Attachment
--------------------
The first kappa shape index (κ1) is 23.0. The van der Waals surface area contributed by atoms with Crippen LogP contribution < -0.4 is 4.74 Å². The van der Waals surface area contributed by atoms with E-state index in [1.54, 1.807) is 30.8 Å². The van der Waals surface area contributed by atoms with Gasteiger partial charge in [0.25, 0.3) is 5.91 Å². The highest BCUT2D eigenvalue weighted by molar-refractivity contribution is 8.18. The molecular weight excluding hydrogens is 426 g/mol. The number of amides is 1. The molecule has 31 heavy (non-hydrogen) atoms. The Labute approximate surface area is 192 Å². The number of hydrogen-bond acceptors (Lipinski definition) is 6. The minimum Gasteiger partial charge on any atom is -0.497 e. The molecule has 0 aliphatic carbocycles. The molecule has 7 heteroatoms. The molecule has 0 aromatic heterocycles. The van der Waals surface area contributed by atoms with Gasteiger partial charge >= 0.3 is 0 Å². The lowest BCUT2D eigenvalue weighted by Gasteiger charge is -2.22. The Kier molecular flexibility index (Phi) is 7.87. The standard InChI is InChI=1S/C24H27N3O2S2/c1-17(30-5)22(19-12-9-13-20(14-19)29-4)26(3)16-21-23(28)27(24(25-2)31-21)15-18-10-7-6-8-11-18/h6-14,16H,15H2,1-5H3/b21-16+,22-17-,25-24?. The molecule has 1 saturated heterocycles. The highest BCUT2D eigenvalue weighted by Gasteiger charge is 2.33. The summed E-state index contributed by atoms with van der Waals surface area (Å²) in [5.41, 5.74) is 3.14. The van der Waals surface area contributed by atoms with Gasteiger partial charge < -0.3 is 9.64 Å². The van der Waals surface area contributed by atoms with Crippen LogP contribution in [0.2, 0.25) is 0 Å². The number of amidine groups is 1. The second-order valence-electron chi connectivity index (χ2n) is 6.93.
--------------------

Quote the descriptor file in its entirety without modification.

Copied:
The first kappa shape index (κ1) is 23.0. The van der Waals surface area contributed by atoms with Crippen LogP contribution < -0.4 is 4.74 Å². The van der Waals surface area contributed by atoms with E-state index in [1.54, 1.807) is 30.8 Å². The van der Waals surface area contributed by atoms with Gasteiger partial charge in [0.25, 0.3) is 5.91 Å². The highest BCUT2D eigenvalue weighted by molar-refractivity contribution is 8.18. The molecular weight excluding hydrogens is 426 g/mol. The number of amides is 1. The molecule has 31 heavy (non-hydrogen) atoms. The Labute approximate surface area is 192 Å². The number of hydrogen-bond acceptors (Lipinski definition) is 6. The minimum Gasteiger partial charge on any atom is -0.497 e. The molecule has 0 aliphatic carbocycles. The molecule has 7 heteroatoms. The molecule has 0 aromatic heterocycles. The van der Waals surface area contributed by atoms with Gasteiger partial charge >= 0.3 is 0 Å². The lowest BCUT2D eigenvalue weighted by Gasteiger charge is -2.22. The Kier molecular flexibility index (Phi) is 7.87. The standard InChI is InChI=1S/C24H27N3O2S2/c1-17(30-5)22(19-12-9-13-20(14-19)29-4)26(3)16-21-23(28)27(24(25-2)31-21)15-18-10-7-6-8-11-18/h6-14,16H,15H2,1-5H3/b21-16+,22-17-,25-24?. The molecule has 1 saturated heterocycles. The highest BCUT2D eigenvalue weighted by Gasteiger charge is 2.33. The summed E-state index contributed by atoms with van der Waals surface area (Å²) in [5.41, 5.74) is 3.14. The van der Waals surface area contributed by atoms with Gasteiger partial charge < -0.3 is 9.64 Å². The van der Waals surface area contributed by atoms with Crippen LogP contribution in [0.2, 0.25) is 0 Å². The number of amidine groups is 1. The second-order valence-electron chi connectivity index (χ2n) is 6.93.